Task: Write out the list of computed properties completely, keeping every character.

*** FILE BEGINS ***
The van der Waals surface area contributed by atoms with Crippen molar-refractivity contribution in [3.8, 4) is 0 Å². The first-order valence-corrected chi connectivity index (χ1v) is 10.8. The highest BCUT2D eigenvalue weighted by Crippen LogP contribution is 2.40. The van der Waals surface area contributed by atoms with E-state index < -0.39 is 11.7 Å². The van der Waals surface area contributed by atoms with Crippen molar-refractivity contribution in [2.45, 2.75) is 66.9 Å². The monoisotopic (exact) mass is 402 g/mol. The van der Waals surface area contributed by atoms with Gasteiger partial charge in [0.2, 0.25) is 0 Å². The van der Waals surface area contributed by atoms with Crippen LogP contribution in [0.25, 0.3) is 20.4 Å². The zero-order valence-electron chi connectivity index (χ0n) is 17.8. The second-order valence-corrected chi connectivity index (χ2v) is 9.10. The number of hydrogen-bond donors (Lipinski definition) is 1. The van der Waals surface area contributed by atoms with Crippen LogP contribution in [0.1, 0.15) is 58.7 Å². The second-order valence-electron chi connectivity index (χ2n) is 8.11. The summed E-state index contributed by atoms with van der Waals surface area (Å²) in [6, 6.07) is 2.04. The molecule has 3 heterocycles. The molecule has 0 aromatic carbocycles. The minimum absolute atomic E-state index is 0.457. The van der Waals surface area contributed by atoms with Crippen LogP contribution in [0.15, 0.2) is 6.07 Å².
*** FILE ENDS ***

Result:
The van der Waals surface area contributed by atoms with Crippen molar-refractivity contribution in [3.8, 4) is 0 Å². The first-order valence-corrected chi connectivity index (χ1v) is 10.8. The highest BCUT2D eigenvalue weighted by Crippen LogP contribution is 2.40. The van der Waals surface area contributed by atoms with E-state index < -0.39 is 11.7 Å². The van der Waals surface area contributed by atoms with Crippen molar-refractivity contribution in [2.45, 2.75) is 66.9 Å². The monoisotopic (exact) mass is 402 g/mol. The van der Waals surface area contributed by atoms with Gasteiger partial charge in [0.2, 0.25) is 0 Å². The van der Waals surface area contributed by atoms with Crippen LogP contribution in [0.25, 0.3) is 20.4 Å². The zero-order valence-electron chi connectivity index (χ0n) is 17.8. The second-order valence-corrected chi connectivity index (χ2v) is 9.10. The number of hydrogen-bond donors (Lipinski definition) is 1. The van der Waals surface area contributed by atoms with Crippen LogP contribution in [0.1, 0.15) is 58.7 Å². The second-order valence-electron chi connectivity index (χ2n) is 8.11. The summed E-state index contributed by atoms with van der Waals surface area (Å²) in [6, 6.07) is 2.04. The molecule has 3 heterocycles. The molecule has 0 aromatic carbocycles. The minimum absolute atomic E-state index is 0.457. The van der Waals surface area contributed by atoms with Crippen LogP contribution in [0.15, 0.2) is 6.07 Å².